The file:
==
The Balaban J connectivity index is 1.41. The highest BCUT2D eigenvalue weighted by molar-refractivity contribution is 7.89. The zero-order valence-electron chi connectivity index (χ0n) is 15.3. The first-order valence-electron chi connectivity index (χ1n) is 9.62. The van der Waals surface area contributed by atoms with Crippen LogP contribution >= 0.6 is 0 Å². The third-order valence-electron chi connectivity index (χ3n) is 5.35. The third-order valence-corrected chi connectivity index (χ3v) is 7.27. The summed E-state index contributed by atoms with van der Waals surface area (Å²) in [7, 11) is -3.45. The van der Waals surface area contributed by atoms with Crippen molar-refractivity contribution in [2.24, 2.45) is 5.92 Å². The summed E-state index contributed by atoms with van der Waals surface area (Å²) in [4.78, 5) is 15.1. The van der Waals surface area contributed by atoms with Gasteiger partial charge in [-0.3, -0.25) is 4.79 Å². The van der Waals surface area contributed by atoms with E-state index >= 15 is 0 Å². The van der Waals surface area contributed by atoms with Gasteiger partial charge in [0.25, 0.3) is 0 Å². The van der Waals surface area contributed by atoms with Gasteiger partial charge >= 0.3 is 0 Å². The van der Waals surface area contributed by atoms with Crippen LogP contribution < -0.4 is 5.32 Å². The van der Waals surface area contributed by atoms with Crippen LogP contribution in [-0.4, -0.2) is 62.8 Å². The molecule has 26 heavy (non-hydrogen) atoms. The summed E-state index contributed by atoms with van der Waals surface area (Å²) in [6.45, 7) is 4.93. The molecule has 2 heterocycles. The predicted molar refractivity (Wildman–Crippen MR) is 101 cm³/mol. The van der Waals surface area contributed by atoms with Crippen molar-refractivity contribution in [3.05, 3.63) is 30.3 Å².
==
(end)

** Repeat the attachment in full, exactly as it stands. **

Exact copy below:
The Balaban J connectivity index is 1.41. The highest BCUT2D eigenvalue weighted by molar-refractivity contribution is 7.89. The zero-order valence-electron chi connectivity index (χ0n) is 15.3. The first-order valence-electron chi connectivity index (χ1n) is 9.62. The van der Waals surface area contributed by atoms with Crippen LogP contribution >= 0.6 is 0 Å². The third-order valence-electron chi connectivity index (χ3n) is 5.35. The third-order valence-corrected chi connectivity index (χ3v) is 7.27. The summed E-state index contributed by atoms with van der Waals surface area (Å²) in [7, 11) is -3.45. The van der Waals surface area contributed by atoms with Crippen molar-refractivity contribution in [2.24, 2.45) is 5.92 Å². The summed E-state index contributed by atoms with van der Waals surface area (Å²) in [4.78, 5) is 15.1. The van der Waals surface area contributed by atoms with Gasteiger partial charge in [-0.3, -0.25) is 4.79 Å². The van der Waals surface area contributed by atoms with E-state index >= 15 is 0 Å². The van der Waals surface area contributed by atoms with Gasteiger partial charge in [0.25, 0.3) is 0 Å². The van der Waals surface area contributed by atoms with Gasteiger partial charge >= 0.3 is 0 Å². The van der Waals surface area contributed by atoms with Crippen LogP contribution < -0.4 is 5.32 Å². The van der Waals surface area contributed by atoms with Crippen LogP contribution in [-0.4, -0.2) is 62.8 Å². The molecule has 26 heavy (non-hydrogen) atoms. The summed E-state index contributed by atoms with van der Waals surface area (Å²) in [6.45, 7) is 4.93. The molecule has 2 heterocycles. The predicted molar refractivity (Wildman–Crippen MR) is 101 cm³/mol. The van der Waals surface area contributed by atoms with Crippen molar-refractivity contribution in [3.05, 3.63) is 30.3 Å².